Behind the scene: "Rock inside" at LinuxNacht 2013

14.05.2013 22:38

Andi from Shearer, Special Guest of LinuxNacht, tells what his label thinks about Creative Commons and what is special about their performance at LinuxNacht.

(c) Shearer, CC-BY-SA

Andi, what do you think about open source and Linux?

I am computer scientist and working as a developer, so I definitely relate to Linux. I am no home user, though, because there are no Linux versions of Cubase and Magix Video Maker. But wait - when I think about it: My NAS is run by Linux! All the way, as a member of an "open source band" I like the idea behind it. So, we are really happy to perform at LinuxNacht. LinuxNacht + Shearer sounds to me like a perfect date.

Your performance at LinuxNacht will be special. In what way?

Well, actually all our performances are special. Where else would you get a full-fledged CD thrown around your head? (Editors note: Video about what's that supposed to mean at Youtube, in german) But yeah, this time it's gonna be even "specialier". Since our guitarist won't be there due to vacation, we decided to pull out our acoustic guitars again. So, instead of loud, evil, distorted rock music there will be loud, evil, undistorted rock music. (Laughs) No, just kidding, we've never been evil. For this acoustical session we re-arranged some songs to accomodate those hollow guitars built of thin wood. Who knows our song "Monument", for example, will be surprised, how you can turn a punk rock hit into a rock'n'roll'n'blues earworm.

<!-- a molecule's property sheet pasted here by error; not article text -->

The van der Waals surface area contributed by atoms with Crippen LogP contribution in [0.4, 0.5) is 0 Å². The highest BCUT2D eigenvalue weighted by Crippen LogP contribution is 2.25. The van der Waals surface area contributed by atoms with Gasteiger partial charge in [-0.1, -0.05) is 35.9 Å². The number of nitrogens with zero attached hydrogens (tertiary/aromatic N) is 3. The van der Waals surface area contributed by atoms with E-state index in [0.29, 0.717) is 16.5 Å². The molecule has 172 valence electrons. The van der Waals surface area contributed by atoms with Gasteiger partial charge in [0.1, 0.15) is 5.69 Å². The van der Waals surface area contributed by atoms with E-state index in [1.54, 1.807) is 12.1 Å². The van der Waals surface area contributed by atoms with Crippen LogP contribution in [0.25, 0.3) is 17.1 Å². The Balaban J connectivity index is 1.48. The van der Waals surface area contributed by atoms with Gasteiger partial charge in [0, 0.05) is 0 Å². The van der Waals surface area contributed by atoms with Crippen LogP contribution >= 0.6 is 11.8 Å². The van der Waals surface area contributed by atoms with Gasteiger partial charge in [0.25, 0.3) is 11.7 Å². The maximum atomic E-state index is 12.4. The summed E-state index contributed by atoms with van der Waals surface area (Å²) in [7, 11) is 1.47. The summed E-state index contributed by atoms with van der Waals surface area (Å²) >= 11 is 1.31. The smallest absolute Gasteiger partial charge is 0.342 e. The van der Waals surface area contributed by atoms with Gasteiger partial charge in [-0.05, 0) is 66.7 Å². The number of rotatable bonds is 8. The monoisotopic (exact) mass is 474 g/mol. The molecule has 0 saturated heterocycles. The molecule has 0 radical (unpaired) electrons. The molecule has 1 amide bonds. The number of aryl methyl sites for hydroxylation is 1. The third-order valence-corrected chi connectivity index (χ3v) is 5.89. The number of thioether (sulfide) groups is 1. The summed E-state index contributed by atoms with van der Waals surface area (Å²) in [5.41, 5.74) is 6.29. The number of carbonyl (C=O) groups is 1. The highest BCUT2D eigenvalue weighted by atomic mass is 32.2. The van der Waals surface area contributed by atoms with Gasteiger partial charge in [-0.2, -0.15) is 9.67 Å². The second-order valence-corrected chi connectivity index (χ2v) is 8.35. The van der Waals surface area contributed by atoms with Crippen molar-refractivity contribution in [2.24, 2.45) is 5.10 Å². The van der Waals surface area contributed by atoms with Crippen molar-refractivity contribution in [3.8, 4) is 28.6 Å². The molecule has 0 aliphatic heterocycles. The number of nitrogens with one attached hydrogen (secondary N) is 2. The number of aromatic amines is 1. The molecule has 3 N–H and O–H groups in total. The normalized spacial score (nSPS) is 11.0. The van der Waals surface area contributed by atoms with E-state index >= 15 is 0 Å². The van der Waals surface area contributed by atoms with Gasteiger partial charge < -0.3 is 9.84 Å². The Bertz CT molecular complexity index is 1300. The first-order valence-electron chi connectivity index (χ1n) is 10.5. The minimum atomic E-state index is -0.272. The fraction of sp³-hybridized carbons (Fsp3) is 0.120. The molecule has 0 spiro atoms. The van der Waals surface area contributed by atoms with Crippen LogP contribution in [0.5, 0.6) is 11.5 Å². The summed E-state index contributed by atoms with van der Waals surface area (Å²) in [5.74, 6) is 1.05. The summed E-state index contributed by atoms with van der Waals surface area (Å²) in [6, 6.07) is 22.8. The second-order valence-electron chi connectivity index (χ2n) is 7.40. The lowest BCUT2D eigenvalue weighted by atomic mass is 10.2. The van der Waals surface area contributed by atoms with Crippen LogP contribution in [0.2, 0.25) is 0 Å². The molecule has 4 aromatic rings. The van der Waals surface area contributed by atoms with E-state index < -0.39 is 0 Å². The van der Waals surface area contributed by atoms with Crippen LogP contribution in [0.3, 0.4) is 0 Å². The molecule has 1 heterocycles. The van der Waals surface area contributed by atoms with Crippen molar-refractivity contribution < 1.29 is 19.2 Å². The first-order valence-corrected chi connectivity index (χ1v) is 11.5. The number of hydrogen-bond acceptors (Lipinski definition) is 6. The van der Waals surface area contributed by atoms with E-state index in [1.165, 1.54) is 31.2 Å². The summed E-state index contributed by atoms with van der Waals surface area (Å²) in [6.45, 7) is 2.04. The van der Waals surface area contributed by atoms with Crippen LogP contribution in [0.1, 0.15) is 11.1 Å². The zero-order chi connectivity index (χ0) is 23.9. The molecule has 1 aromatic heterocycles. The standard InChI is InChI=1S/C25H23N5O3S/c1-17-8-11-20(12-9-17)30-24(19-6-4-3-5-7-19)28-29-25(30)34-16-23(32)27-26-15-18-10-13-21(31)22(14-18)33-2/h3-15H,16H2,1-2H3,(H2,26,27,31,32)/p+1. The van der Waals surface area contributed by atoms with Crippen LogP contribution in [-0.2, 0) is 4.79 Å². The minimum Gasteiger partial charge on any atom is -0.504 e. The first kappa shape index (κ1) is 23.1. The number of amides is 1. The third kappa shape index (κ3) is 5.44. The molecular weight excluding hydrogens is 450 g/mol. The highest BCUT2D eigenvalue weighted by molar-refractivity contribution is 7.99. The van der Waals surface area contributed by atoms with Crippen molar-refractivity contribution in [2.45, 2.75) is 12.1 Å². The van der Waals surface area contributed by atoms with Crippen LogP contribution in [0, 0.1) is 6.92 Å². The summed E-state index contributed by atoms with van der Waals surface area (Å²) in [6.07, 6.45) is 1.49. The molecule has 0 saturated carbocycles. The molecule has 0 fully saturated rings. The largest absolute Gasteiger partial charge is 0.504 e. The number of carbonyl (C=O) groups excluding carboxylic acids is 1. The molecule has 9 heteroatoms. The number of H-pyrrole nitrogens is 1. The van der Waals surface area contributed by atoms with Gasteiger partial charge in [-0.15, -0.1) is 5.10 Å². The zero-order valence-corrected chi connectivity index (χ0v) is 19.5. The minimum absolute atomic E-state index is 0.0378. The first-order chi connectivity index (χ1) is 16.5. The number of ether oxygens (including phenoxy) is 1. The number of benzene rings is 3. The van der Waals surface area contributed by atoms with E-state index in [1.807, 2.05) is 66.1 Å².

You guys rock since 2006 via Creative Commons and publish your work both as CD with cost and as free download. Why did you decide to do that?

We never had a problem with people pirating our work. Instead, we had a problem with the gatekeepers of the music industry. Big lables never saw enough gainings in us, and didn't invest. So we had to look for ourselves how we would reach people. We couldn't afford big advertising business, so we chose the grassroots way and gave our music to all for free. In the web, that's advertisement free of charge, which would make us known more widely. And people out there started to note us. There is nothing the music industry can do against this! The press responded quite positive, as well. Free licensing of rock music is still highly unusual in Germany. That's good for us, because we have that unique feature.

Your website says: "No DRM, no copyprotection, no bullshit." What does your label think about that?

Our old label joint the experiment, but wasn't really happy. The last to albums were published by afmusic. This is is a brilliant label, specialised in bands like us. Usually they focus on gothic/wave. But except from us, there are likely more bands favouring free licenses. We are happy to have found such a like-minded partner.

For the unexperienced and other curious: Where do you meet for rehearsel, and what does it look like?

More or less, we all live between Prenzlauer Berg and Wedding, but rehearsels take place in Lichtenberg at the Berliner Rockhaus. When and how often varies a lot. It depends on how our daily jobs are going, on how many perfomances are planned, on new songs in the queue at a time, and wether one of us went up and away with a groupie. One of those reasons is faked, by the way. Rehearsel look pretty much the same everytime: Turn everything on, make a noise until it's fine, turn everything off and go home. Sometimes we figure out a performance, sometimes we work on new songs, and sometimes we just jam.